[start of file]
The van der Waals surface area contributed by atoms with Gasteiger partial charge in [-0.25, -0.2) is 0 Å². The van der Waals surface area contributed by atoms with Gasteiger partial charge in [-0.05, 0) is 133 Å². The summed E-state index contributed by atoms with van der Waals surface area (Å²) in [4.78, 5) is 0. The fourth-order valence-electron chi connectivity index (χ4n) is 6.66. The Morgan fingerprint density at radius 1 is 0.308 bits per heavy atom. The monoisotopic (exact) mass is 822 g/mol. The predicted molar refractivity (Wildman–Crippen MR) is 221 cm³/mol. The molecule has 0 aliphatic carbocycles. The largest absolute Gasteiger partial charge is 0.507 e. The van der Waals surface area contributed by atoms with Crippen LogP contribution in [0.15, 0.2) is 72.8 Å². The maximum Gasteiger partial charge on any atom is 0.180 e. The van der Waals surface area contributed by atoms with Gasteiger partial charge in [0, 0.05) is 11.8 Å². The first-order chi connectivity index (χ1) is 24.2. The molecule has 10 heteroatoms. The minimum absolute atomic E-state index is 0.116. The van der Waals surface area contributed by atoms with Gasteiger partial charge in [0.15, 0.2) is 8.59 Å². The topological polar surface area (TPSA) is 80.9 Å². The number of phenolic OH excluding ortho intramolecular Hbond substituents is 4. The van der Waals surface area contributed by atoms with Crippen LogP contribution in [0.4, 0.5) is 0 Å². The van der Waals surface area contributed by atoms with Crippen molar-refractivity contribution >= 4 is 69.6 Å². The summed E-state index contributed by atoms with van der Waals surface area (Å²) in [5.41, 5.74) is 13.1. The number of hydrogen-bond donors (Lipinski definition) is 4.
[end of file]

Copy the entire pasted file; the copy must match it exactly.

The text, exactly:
The van der Waals surface area contributed by atoms with Gasteiger partial charge in [-0.25, -0.2) is 0 Å². The van der Waals surface area contributed by atoms with Gasteiger partial charge in [-0.05, 0) is 133 Å². The summed E-state index contributed by atoms with van der Waals surface area (Å²) in [4.78, 5) is 0. The fourth-order valence-electron chi connectivity index (χ4n) is 6.66. The Morgan fingerprint density at radius 1 is 0.308 bits per heavy atom. The monoisotopic (exact) mass is 822 g/mol. The predicted molar refractivity (Wildman–Crippen MR) is 221 cm³/mol. The molecule has 0 aliphatic carbocycles. The largest absolute Gasteiger partial charge is 0.507 e. The van der Waals surface area contributed by atoms with Crippen LogP contribution in [0.15, 0.2) is 72.8 Å². The maximum Gasteiger partial charge on any atom is 0.180 e. The van der Waals surface area contributed by atoms with Gasteiger partial charge in [0, 0.05) is 11.8 Å². The first-order chi connectivity index (χ1) is 24.2. The molecule has 10 heteroatoms. The minimum absolute atomic E-state index is 0.116. The van der Waals surface area contributed by atoms with Gasteiger partial charge in [0.15, 0.2) is 8.59 Å². The topological polar surface area (TPSA) is 80.9 Å². The number of phenolic OH excluding ortho intramolecular Hbond substituents is 4. The van der Waals surface area contributed by atoms with Crippen LogP contribution in [0.4, 0.5) is 0 Å². The van der Waals surface area contributed by atoms with Crippen molar-refractivity contribution >= 4 is 69.6 Å². The summed E-state index contributed by atoms with van der Waals surface area (Å²) in [5.41, 5.74) is 13.1. The number of hydrogen-bond donors (Lipinski definition) is 4.